I propose to devote this chapter to the description of a few curious nesting places which have come under my notice from time to time. Some of the examples given are also illustrated.
The Robin can easily take first place in the great variety of situations in which the nest has been found. Numbers of instances have come under my notice of the nest being built in some old tin on the ground or in a can or old pot placed in a tree; in an old shoe; in a church porch; in a flower-pot or basket in the greenhouse or potting-shed, etc. Figs. 56 and 57 show the site and nearer view of a Robin's nest built in an old cupboard hanging on the wall of the boiler-room in the basement of the Town Hall, Eastbourne. Two consecutive broods were brought up in the same nest during the season, the parent birds entering and leaving the room through a window which was left open for their convenience. The nest was discovered quite accidentally by a workman who was searching for something which had been mislaid. He was about to place his hand in the cupboard when the sitting bird flew out, much to his surprise. Another instance of the Robin's familiarity with human beings is given in the next example, which occurred in the elementary school at Crawley Down, Sussex. The Robin, which had been fed by the children during their luncheon hour, became so tame that it often entered the school during lesson time, and would sit on one of the tie rods running across the room and sing to the children, much to their delight. Some time after the schoolmaster continually noticed dead leaves about the floor, and endeavoured to find out who was bringing them in, but without success. By and by, however, he discovered it was the Robin, which was building its nest in the folds of a curtain thrown up over one of the tie-rods. The nest was left undisturbed and the young birds were hatched out successfully. Fig. 58 shows the curtain in the schoolroom with the temporary platform erected for the camera, and Fig. 59 a view of the nest, which at the time the photograph was taken contained six young birds ready to fly. After the brood had flown the same Robin built again in the school library amongst the books, as shown in Fig. 60, and more curious still a third nest was constructed in another curtain folded up in a similar way to the other. The existence of this nest, however, was not known, until the curtain was taken down, when the nest and eggs fell out. The fact of three nests being built by the same bird in the same schoolroom during the same season and while the children were there day after day is, I think, rather remarkable.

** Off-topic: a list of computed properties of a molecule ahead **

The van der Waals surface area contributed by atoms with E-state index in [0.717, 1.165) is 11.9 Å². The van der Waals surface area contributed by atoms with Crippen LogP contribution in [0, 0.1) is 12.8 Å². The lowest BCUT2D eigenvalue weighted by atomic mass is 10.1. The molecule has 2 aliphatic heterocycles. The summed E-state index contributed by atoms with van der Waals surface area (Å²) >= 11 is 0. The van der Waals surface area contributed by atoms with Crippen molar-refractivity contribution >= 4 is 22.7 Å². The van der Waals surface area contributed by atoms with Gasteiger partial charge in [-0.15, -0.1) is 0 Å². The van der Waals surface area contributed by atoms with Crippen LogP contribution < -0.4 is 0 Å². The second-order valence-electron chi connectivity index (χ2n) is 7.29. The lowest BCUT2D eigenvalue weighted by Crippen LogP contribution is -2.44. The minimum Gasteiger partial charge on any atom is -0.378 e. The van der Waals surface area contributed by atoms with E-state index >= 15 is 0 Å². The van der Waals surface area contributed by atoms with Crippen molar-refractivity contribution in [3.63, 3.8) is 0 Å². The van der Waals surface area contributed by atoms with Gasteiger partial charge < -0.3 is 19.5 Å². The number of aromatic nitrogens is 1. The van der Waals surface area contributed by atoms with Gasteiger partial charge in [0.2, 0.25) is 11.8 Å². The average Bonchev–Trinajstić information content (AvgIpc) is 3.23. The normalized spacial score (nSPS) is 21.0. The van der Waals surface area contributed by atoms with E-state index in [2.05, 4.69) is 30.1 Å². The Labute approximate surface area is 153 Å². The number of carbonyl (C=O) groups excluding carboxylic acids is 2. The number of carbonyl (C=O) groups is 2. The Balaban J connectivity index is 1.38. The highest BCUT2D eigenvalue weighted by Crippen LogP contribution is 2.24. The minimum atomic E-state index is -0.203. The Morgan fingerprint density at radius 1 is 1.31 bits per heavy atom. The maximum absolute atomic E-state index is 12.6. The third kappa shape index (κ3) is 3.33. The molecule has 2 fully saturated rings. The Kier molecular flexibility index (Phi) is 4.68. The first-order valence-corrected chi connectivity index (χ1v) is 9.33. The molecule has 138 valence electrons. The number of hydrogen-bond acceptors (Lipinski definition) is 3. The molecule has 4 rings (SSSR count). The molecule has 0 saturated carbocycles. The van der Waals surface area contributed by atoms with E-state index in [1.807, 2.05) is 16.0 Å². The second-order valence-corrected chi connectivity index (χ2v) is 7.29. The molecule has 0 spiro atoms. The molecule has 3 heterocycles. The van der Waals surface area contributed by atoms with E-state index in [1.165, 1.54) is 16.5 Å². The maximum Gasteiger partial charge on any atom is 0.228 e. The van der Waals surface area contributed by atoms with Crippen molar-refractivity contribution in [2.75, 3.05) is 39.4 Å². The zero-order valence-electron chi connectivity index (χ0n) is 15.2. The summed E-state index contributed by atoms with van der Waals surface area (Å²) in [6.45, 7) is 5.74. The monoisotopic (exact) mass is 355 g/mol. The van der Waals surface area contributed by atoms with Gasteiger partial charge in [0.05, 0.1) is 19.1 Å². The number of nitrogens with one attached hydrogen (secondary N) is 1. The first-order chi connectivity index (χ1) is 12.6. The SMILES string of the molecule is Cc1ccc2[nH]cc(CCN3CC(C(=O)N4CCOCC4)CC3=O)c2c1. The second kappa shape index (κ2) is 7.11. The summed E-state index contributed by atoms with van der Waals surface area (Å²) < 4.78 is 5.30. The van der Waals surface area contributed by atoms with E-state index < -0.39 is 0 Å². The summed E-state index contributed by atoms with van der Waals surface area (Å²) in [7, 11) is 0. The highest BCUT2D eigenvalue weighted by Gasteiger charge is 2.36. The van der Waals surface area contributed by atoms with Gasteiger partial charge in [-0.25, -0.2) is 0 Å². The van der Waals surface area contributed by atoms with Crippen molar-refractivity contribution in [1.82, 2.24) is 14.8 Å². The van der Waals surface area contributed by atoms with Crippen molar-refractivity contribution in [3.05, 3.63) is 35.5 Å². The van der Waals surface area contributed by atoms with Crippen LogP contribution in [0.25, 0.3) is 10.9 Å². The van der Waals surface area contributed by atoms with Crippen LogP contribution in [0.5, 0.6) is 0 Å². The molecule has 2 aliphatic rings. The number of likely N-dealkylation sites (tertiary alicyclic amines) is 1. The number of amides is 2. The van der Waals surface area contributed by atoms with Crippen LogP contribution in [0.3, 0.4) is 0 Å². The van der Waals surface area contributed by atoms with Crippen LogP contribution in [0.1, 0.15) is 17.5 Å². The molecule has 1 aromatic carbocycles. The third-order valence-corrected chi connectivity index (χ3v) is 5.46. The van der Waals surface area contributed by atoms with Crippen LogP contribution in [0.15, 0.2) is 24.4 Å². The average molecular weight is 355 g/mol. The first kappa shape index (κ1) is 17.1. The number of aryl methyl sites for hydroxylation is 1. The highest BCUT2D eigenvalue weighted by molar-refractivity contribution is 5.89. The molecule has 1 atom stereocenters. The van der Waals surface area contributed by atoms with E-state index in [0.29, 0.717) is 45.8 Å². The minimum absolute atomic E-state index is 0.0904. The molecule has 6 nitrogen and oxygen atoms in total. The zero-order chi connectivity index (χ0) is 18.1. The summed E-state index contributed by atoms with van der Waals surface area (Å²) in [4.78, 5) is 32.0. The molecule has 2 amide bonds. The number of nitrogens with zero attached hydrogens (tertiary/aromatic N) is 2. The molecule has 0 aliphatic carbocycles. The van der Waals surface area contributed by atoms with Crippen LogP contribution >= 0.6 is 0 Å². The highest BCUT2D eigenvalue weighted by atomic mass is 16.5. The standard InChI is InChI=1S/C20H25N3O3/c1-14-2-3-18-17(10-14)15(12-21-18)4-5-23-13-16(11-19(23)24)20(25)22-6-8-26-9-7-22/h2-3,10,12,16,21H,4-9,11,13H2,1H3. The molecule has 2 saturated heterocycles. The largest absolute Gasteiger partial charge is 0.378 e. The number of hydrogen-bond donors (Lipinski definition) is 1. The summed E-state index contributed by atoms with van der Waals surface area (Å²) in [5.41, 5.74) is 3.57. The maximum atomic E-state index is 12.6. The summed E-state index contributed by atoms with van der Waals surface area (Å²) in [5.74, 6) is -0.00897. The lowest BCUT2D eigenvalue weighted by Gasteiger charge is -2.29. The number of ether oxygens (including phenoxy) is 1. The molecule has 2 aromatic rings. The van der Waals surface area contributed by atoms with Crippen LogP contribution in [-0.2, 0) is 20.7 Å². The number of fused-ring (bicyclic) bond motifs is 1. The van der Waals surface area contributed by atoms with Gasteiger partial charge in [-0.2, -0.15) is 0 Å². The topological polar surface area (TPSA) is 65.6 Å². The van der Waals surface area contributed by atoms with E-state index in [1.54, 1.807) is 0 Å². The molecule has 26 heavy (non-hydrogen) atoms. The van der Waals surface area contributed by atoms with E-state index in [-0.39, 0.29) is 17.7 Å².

Fig. 56. Robins Nest in Old Cupboard (site).
Fig. 57. Robins Nest and Eggs, in Old Cupboard shown in Fig. 56.
Fig. 58. Robin's Nest in Curtain in Schoolroom (site).
Fig. 59. Robin's Nest in Curtain in Schoolroom. (Photograph taken from the Platform shown in Fig. 58).
Fig. 60. Robins Nest in Bookcase in Schoolroom.
One day a person went to attend to some flowers on a grave and was startled by seeing something escape which she took to be a Mouse. Further search revealed a Robin's nest built under the wreath, and at the time the photograph was taken the young birds were just hatching out. While engaged in taking the photographs of this nest, I saw in the cemetery-keeper's garden near some young Thrushes in a cage, and while I stood watching them the parent bird came several times and fed them through the wires of the cage, and I afterwards obtained a photograph of it doing so, Fig. 62.